Home > Current Events > Year 2012 January
A review of stories making the headlines.

Rogue Hong Kong pharmacies targeting tourists
Securing Pharma, 3 January 2012

Pharmacies are springing up at tourist areas in Hong Kong in order to peddle counterfeit medicines to visitors from mainland China. According to the government, the Customs have received 232 complaints in the last three years about pharmacies selling fake proprietary medicines - including TCM brands - leading to 54 prosecutions and 55 convictions of individuals or companies. In addition, over the same period the Consumer Council received 78 complaints and there were five lodged with Hong Kong's Tourist Board.

Licorice root may combat tooth decay and gum disease
Dentalplans.com, 4 January 2012

The leading causes of tooth loss worldwide are tooth decay and gum disease, which can be prevented by brushing and flossing daily and by making regular trips to the dentist. Researchers discovered another possible way to fight these conditions using an ingredient that is normally found in TCM. Two substances in dried licorice appear to effectively kill the bacteria responsible for tooth decay and gum disease, licoricidin and licorisoflavan A. The compounds fought off three of the prominent forms of bacteria that cause these conditions. Researchers believe that licorice could someday be used to prevent a score of oral infections.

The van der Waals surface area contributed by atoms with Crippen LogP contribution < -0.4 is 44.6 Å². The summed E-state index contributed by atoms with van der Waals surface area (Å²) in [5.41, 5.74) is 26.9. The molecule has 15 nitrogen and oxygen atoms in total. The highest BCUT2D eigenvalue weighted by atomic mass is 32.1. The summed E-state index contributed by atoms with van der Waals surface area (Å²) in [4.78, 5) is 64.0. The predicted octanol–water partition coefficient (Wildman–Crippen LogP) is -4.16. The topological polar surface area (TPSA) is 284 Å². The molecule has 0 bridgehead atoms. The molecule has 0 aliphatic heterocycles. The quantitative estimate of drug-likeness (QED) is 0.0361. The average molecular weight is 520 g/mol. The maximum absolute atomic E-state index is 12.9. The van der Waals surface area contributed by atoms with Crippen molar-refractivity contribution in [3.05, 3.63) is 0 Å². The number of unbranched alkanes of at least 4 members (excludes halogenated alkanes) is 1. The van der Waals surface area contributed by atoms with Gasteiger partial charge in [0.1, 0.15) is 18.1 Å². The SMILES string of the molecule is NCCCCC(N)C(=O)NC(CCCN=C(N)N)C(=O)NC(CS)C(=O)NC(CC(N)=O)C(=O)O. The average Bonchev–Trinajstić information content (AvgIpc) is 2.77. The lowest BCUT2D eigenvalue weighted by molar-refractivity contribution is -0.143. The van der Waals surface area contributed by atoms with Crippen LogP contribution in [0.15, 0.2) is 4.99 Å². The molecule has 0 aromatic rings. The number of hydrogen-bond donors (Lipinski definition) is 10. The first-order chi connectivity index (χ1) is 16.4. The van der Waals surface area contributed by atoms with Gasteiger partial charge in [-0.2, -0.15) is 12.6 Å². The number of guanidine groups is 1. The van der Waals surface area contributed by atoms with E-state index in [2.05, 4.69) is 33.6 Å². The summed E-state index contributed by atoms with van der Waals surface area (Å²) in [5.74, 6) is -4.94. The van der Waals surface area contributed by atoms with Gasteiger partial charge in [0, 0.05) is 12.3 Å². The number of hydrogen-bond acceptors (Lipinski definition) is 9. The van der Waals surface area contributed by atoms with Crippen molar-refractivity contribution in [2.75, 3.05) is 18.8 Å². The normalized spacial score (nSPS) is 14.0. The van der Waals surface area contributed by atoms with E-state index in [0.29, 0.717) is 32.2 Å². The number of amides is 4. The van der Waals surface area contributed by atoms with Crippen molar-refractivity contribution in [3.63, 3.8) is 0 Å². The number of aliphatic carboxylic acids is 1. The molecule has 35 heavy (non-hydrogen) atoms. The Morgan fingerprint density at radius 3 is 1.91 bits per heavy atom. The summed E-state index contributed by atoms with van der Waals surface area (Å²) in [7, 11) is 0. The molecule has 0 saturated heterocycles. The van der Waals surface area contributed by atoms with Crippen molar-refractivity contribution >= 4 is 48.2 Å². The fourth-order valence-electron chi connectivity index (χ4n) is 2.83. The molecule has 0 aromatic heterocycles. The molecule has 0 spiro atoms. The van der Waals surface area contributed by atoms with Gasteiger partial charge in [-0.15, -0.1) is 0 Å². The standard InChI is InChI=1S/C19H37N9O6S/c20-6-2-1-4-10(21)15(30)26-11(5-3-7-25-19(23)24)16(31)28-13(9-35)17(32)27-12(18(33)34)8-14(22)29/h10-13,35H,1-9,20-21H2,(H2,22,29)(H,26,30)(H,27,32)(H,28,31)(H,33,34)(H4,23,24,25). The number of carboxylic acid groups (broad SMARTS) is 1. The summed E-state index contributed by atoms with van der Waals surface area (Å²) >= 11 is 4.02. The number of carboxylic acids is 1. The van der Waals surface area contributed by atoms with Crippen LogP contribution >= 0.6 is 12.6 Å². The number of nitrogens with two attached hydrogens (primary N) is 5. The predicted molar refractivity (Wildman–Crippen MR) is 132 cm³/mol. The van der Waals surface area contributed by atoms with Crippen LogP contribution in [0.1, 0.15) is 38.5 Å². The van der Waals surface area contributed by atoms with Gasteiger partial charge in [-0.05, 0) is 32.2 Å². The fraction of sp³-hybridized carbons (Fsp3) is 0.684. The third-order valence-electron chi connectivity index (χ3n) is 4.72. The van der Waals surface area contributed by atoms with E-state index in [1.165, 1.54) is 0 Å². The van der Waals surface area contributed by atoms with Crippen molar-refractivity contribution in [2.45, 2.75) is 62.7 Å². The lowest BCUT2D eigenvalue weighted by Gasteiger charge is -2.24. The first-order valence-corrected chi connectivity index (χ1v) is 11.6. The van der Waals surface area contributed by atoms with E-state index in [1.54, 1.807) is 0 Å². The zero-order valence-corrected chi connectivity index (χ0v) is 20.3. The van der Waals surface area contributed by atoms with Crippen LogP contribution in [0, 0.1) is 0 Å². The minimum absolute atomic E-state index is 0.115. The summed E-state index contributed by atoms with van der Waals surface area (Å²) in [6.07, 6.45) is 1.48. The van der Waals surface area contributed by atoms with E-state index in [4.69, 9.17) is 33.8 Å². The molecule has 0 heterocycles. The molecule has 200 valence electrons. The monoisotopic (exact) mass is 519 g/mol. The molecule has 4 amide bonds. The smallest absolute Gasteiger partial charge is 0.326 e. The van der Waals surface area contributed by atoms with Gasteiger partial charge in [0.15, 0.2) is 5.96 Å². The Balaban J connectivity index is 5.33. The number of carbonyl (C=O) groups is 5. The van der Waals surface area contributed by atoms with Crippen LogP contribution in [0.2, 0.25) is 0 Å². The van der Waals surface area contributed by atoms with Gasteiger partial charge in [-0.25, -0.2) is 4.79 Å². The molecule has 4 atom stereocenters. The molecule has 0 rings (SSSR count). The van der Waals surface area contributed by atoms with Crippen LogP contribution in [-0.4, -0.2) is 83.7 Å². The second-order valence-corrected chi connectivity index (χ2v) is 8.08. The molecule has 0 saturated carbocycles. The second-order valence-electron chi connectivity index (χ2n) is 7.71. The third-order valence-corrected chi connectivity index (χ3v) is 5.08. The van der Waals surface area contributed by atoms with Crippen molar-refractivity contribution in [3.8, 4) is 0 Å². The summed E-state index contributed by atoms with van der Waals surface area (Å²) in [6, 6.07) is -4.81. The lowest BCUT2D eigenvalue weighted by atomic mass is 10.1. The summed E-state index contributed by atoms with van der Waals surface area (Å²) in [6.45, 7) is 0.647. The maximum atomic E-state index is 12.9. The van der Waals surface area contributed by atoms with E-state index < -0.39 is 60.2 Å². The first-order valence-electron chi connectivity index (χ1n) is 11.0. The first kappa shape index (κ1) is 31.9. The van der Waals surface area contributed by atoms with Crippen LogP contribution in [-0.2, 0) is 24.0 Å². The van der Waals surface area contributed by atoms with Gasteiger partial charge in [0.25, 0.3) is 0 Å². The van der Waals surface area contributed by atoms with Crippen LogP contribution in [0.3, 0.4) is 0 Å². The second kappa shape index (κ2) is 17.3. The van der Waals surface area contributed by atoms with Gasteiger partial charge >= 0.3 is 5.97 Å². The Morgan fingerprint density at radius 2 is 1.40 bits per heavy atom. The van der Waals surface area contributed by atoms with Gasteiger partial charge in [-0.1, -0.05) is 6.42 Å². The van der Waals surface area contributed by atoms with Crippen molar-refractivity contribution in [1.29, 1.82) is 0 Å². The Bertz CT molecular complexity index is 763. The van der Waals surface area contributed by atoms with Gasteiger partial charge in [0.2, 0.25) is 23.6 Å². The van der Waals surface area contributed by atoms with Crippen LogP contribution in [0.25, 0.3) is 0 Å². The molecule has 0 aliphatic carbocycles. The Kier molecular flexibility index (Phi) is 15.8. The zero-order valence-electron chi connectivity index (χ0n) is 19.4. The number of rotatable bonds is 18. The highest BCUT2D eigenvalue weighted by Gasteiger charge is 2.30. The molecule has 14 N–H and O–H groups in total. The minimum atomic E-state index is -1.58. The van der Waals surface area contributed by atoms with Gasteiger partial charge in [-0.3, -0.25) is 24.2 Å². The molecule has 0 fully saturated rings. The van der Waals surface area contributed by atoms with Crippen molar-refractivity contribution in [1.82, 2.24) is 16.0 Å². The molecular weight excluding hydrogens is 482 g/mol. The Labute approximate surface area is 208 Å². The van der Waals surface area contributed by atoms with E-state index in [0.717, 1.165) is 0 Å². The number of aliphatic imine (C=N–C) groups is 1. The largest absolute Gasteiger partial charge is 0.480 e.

Learning Chinese medicine
New Straits Times, 9 January 2012

The government will provide aid in the form of equipment and medicine worth RM5000 under the ¡§Azam 1Malaysia¡¨ programme for youths in the low-income group who wish to practice Chinese medicine, said Deputy, Women, Family and Community Development Minister Datuk Heng Seai Kei. She said individuals with a monthly income of RM2000 were eligible for the aid, but would first have to register with the Malaysian Chinese Medicine Physicians and Acupuncturists Association. ¡§We will help them to start up the practices by providing equipment and medicine recommended by the association,¡¨ she said in an opening for the Malaysian Chinese Physicians and Acupuncturists Association Centre.